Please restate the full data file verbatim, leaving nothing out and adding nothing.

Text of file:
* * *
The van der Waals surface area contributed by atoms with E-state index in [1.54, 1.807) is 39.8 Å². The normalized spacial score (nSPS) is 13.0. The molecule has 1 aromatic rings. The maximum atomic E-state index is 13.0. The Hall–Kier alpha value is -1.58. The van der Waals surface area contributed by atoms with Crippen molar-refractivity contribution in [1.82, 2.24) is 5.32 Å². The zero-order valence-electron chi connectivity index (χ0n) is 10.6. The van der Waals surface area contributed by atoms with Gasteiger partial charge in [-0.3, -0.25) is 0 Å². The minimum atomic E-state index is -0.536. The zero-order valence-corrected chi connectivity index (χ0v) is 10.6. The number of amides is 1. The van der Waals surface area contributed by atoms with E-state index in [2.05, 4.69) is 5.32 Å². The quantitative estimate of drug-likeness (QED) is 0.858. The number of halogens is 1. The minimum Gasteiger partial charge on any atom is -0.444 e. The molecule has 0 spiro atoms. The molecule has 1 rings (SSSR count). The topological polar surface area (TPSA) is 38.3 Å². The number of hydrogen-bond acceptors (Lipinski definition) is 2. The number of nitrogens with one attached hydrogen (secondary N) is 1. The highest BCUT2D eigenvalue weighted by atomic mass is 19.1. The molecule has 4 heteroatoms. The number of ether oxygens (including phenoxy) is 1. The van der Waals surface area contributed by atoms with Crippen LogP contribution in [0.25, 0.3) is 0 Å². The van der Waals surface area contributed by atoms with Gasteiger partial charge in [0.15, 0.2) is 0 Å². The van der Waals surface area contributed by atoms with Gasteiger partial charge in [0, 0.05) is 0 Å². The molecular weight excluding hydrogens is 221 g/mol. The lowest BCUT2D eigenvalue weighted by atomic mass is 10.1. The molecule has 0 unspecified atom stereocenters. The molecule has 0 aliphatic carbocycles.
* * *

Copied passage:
The van der Waals surface area contributed by atoms with E-state index in [1.54, 1.807) is 39.8 Å². The normalized spacial score (nSPS) is 13.0. The molecule has 1 aromatic rings. The maximum atomic E-state index is 13.0. The Hall–Kier alpha value is -1.58. The van der Waals surface area contributed by atoms with Crippen molar-refractivity contribution in [1.82, 2.24) is 5.32 Å². The zero-order valence-electron chi connectivity index (χ0n) is 10.6. The van der Waals surface area contributed by atoms with Gasteiger partial charge in [-0.3, -0.25) is 0 Å². The minimum atomic E-state index is -0.536. The zero-order valence-corrected chi connectivity index (χ0v) is 10.6. The number of amides is 1. The van der Waals surface area contributed by atoms with E-state index in [2.05, 4.69) is 5.32 Å². The quantitative estimate of drug-likeness (QED) is 0.858. The number of halogens is 1. The minimum Gasteiger partial charge on any atom is -0.444 e. The molecule has 0 spiro atoms. The molecule has 1 rings (SSSR count). The topological polar surface area (TPSA) is 38.3 Å². The number of hydrogen-bond acceptors (Lipinski definition) is 2. The number of nitrogens with one attached hydrogen (secondary N) is 1. The highest BCUT2D eigenvalue weighted by atomic mass is 19.1. The molecule has 4 heteroatoms. The number of ether oxygens (including phenoxy) is 1. The van der Waals surface area contributed by atoms with Crippen LogP contribution in [0.25, 0.3) is 0 Å². The van der Waals surface area contributed by atoms with Gasteiger partial charge in [0.15, 0.2) is 0 Å². The van der Waals surface area contributed by atoms with Gasteiger partial charge in [0, 0.05) is 0 Å². The molecular weight excluding hydrogens is 221 g/mol. The lowest BCUT2D eigenvalue weighted by atomic mass is 10.1. The molecule has 0 unspecified atom stereocenters. The molecule has 0 aliphatic carbocycles.